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The heat capacity of a substance is related to the question of how much energy does it take to raise the temperature of that substance by one unit. That would depend upon how much of the substance is being considered so the answer should be in terms of the amount of energy per standardized unit of the substance. The standardized unit could be a unit of mass but the standardized unit that makes comparison between different substances easiest is a mole; i.e., the amount containing Avogadro's number (6.025×10^{23}) of molecules (or atoms as single unit molecules).
The heat capacity of a substance is defined in the reverse direction from what was referred to above. The heat capacity per unit substance, C, is the increase in internal energy of a substance U per unit increase in temperature T:
If the substance is a gas then it is important to specify whether the gas is being held at constant volume or constant pressure. For solids the difference is negligible.
A good deal of insight may be obtained from a very simple model of a solid. Consider the solid to be a three dimensional lattice of atoms in which the atoms are held near equilibrium positions by forces. If the force on an atom is proportional to its deviation from its equilibrium position then it is called a harmonic oscillator. For zero deviation the force is zero so the force for small deviations is proportional to the deviation. Thus any such solid can be considered to be composed of harmonic oscillators. In a cubic lattice the atoms can oscillate in three directions.
The average energy E of a harmonic oscillator in one dimension is kT, where k is Boltzmann's constant. In three dimensions the average energy is 3kT. If there are N atoms in the lattice then the internal energy is U=N(3kT). Let A be Avogadro's number (6.025×10^{23}). Then dividing and multiplying the equation of U by A gives
The ratio (N/A) is the number of moles of the substance, n, and Ak is denoted as R. Thus
The heat capacity per unit mole of a substance at constant pressure is then defined as
The value for C_{p} of 3R is about 6 calories per degree Kelvin. This is known as the Dulong and Petit value. It is a good approximation for the measured values for solids at room temperatures (300°K). At low temperatures the Dulong and Petit value is not a good approximation. Below is shown the heat capacity of metallic silver as a function of temperature.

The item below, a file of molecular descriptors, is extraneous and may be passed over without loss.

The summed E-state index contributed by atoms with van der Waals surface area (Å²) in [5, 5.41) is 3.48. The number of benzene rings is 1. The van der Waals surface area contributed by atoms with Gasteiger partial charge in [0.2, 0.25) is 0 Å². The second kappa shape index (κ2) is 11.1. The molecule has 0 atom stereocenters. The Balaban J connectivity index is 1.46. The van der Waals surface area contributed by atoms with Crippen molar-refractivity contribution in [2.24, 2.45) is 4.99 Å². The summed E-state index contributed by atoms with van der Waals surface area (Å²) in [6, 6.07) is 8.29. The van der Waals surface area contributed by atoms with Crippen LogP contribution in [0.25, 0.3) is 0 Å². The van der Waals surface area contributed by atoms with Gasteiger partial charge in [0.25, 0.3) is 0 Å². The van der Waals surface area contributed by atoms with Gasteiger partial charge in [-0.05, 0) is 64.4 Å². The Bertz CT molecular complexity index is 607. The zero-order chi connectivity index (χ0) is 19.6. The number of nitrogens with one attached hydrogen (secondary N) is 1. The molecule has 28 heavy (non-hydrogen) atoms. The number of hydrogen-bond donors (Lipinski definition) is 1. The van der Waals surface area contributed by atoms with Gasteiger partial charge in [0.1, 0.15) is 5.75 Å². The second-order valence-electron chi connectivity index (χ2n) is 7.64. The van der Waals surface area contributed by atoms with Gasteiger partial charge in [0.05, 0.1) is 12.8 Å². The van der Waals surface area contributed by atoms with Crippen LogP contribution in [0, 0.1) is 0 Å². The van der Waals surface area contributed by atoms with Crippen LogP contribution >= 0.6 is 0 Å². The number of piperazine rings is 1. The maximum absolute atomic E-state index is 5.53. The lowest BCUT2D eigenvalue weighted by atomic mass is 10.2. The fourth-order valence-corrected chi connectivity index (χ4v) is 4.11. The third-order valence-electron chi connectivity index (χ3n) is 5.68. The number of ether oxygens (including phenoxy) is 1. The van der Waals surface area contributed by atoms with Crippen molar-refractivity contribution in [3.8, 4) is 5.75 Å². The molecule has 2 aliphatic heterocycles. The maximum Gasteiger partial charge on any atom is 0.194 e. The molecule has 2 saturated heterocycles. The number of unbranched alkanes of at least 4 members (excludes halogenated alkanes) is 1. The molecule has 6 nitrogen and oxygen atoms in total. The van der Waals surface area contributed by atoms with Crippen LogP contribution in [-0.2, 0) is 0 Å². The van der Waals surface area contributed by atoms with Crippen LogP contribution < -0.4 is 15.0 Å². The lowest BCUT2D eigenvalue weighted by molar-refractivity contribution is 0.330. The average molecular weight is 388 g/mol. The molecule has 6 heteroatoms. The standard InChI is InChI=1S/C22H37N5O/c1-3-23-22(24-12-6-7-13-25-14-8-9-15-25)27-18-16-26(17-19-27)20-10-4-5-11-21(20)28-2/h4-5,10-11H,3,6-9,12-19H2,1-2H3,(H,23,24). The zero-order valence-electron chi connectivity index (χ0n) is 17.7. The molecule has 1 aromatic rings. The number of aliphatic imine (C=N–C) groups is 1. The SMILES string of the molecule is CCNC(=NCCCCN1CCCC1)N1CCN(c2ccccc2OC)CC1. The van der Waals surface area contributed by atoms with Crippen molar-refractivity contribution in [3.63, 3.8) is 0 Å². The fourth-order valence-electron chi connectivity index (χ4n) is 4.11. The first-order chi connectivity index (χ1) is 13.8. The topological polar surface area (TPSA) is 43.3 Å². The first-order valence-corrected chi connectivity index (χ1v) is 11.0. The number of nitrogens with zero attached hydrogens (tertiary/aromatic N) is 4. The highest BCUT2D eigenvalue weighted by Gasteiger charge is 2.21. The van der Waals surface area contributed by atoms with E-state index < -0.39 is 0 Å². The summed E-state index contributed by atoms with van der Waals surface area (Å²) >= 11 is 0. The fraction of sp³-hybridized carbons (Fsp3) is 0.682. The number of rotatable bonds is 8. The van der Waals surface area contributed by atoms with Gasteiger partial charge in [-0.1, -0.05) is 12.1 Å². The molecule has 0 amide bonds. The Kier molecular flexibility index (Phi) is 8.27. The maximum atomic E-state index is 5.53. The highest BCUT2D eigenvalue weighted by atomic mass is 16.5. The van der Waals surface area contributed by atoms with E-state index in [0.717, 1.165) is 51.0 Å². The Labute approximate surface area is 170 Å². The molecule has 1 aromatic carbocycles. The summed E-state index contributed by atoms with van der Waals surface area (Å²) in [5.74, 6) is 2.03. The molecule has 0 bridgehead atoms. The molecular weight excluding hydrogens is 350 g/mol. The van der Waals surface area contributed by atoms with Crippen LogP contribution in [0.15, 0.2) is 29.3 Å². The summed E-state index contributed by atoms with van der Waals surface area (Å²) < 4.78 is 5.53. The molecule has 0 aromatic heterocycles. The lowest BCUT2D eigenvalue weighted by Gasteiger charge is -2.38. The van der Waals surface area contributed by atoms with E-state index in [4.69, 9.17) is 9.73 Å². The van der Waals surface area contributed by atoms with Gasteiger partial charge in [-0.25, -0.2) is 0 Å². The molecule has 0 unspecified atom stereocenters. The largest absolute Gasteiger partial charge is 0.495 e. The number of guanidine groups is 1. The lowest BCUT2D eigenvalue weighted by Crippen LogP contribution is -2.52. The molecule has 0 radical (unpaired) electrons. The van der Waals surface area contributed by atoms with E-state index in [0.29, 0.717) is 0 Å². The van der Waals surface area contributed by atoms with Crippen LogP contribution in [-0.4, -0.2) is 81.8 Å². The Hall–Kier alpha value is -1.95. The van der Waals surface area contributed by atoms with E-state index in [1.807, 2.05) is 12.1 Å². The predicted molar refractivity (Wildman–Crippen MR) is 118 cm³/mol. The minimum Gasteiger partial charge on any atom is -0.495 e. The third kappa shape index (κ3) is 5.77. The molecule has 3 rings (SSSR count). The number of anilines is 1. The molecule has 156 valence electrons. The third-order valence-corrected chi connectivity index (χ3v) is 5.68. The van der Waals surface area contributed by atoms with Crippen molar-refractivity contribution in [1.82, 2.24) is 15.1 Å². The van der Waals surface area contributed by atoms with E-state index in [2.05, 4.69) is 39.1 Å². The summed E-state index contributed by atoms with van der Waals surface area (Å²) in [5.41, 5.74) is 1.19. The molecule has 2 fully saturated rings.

The shape of the curve for T near zero is of interest. It appears to be proportional to a power of T, say T² or T³.
According to Planck's law for the distribution of energy for an ensemble (collection) of harmonic oscillators the average energy E is given by
where h is Planck's constant h divided by 2*pi; and ω is the characteristic frequency (circular) of the
oscillators. This frequency is in the nature of a parameter for the substance and has to be determined empirically.
For temperature such that kT is much larger than hω the denominator becomes approximately
hω/kT so E is approximately kT.
In general however
With a little rearrangement this can be put into the form
Now if the numerator and denominator are divided by [exp(hω/kT)]² the result is
The attempt to obtain the limit of this expression as T→0 produces the ambiguous result of ∞/∞. The application
of l'Hospital's Rule two times finally produces the result that the limit of C_{p} is zero as T→0.
As mentioned above the empirical heat capacity curve for silver seems to be proportional to T² or T³ for small values of T. The graph of the quantum mechanical heat capacity function derived above indicates that for values of T near zero the heat capacity function is zero and flat.
To investigate the behavior of the heat capacity function for small T it simplify matters let hω/k,
which has the dimensions of temperature,
be denoted as θ. This parameter is somethimes called the Einstein temperature because it was Einstein who first formulated
this line of analysis. (Einstein was far more adept at realizing the implications of the quantization of energy found by Planck than
Planck himself.)
The heat capacity function is then:
Matters can be made even simpler by replacing θ/T with z. Then
This means that ln(C_{p})→−∞ as z→+∞; i.e., C_{p}→0 as T→0.
(To be continued.)
The term [1 − exp(−hω/kT)]² approaches the limit of 1 as T→0 so let us ignore that
term. Thus
When T goes to zero the above expression goes to ∞/∞. By l'Hospital's Rule we should consider the limit of the derivatives of the numerator and denominator. Thus
Thus l'Hospital's rule must be applied again, which gives
Thus C_{p} → 0 as T→0.
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